While the cowardice of leadership may seem overbearing, non-action is ludicrous contemplation as a solution. The question for black Americans about their leaders is this: What action must be taken to harness the political activities of more than ten thousand black elected officials spread across America?

Here are some facts: There are black US Senators and Congresspersons, State Senators and Representatives, County Commissioners, Mayors, City Councilpersons, School Board Members, Sheriffs, and we have a host of judges at various levels, as well. (And there  are other minor, yet important, elected positions within states and/or localities not listed here.)

Clearly, it is at once odd and a shame to have so many cannons seemingly strategically placed yet important “ordinance” including firing pins and firepower left behind or never ordered. In addition, everybody seems to be a general – some may even consider themselves the top general – of what turns out to be that which counteth not.

Cowardice fed by history is what’s at issue here. If there is a genetic form of the malady, which I doubt, its randomness could not possibly include a grouping of diverse black politicians. No, I’m talking about learned behavior, a general adherence to moral turpitude – imitating the slave masters’ progeny.

Without the black vote, not one black elected official would be in office, anywhere. There is not even one black elected official that did not promise black constituents his/her loyalty, accountability and hard work on behalf of issues important to them. But black voters, like sleep walkers, are not conscious of real world reality.

What’s real is black voting power and what black people can do with it and what it can do for us. First of all, black people have got to wake-up from sleep walking or snoozing (“you snooze, you lose”) and otherwise not paying attention. Reality is this: Black politicians don’t have the money to run for public office, and they can only garner a little cash from black communities.

Secondly, black people have got to stop lying to themselves, hiding from truth like ostriches with their heads in the sand. It is no secret that all black elected officials are bankrolled by what is euphemistically called “downtown interests,” meaning white businesses and business leaders, all of whom are deeply political conservative or liberal white nationalists.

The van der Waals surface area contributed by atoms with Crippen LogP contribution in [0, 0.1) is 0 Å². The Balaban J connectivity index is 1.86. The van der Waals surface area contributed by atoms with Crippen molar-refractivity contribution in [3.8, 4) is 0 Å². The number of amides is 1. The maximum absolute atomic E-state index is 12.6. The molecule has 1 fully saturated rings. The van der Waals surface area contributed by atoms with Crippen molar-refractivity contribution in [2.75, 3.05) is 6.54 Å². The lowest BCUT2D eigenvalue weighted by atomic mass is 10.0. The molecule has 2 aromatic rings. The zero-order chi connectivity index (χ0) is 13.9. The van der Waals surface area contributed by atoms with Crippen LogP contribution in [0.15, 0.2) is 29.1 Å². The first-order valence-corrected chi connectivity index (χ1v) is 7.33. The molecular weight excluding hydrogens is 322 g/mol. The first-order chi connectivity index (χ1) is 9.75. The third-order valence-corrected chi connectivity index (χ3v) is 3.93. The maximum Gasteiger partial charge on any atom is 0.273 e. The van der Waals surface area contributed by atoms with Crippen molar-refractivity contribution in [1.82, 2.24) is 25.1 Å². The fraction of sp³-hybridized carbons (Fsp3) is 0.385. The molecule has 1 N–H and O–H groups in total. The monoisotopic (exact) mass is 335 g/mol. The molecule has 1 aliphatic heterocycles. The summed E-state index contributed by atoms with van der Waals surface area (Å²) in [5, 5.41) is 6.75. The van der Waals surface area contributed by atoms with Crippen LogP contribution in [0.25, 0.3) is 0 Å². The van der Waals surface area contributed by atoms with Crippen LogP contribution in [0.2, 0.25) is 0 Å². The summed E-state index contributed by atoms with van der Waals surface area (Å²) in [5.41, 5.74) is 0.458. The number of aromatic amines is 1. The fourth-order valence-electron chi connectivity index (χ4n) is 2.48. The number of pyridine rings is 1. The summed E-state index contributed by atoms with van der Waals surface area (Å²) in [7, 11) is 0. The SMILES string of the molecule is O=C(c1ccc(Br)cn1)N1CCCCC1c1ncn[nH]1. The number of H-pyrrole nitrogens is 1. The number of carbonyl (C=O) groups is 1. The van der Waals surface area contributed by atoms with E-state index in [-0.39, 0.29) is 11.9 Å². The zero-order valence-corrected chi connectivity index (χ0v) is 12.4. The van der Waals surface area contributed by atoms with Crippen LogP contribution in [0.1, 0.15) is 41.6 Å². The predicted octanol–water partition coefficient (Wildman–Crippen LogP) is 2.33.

The third thing, like the Trinity Christians believe in, is that “God helps those that help themselves.” Therefore, the Black Church should and must be the organizing mechanism within all black communities. The time is now! Where there is a church whose pastor and leadership does not believe in helping the people where the church is located, boycott and drive them out!

Wake-up people, the time is now! The forces of evil have closed in on us — in every way exterminating us with the deadly gas of intimidation, lynching by policemen’s guns, brute force and the lawlessness of so-called “Law and Order.” Black people must organize, now. Organize. Organize. Organize.

Wake-up black people and organize your power. Most often black politicians run for office in districts that are majority or near majority black or so-called “minority” voters. Change the dynamics of campaigns by utilizing “the people’s army” to educate the black voting population and the youth, and to get out every vote. Don’t allow any white nationalist money in the black community. All black politicians are to collect and spend white money to get out the white vote.

Put the full power of the people with black elected officials. They are cowards because they are alone. Black politicians mostly tread water in a sea of vipers. Black people must be their constant rescuers, be behind them ready to act, ready to support in any and every way. That’s called The Politics of Access.

What needs to be planned is how and where a national conference of black elected officials can be held on the theme of: Black Political Organization, Agitation and Black Survival. Wake-up black people, the time is now!

Al Calloway is a longtime journalist who began his career with the Atlanta Inquirer during the early 1960s civil rights struggle. He may be reached at Al_Calloway@verizon.net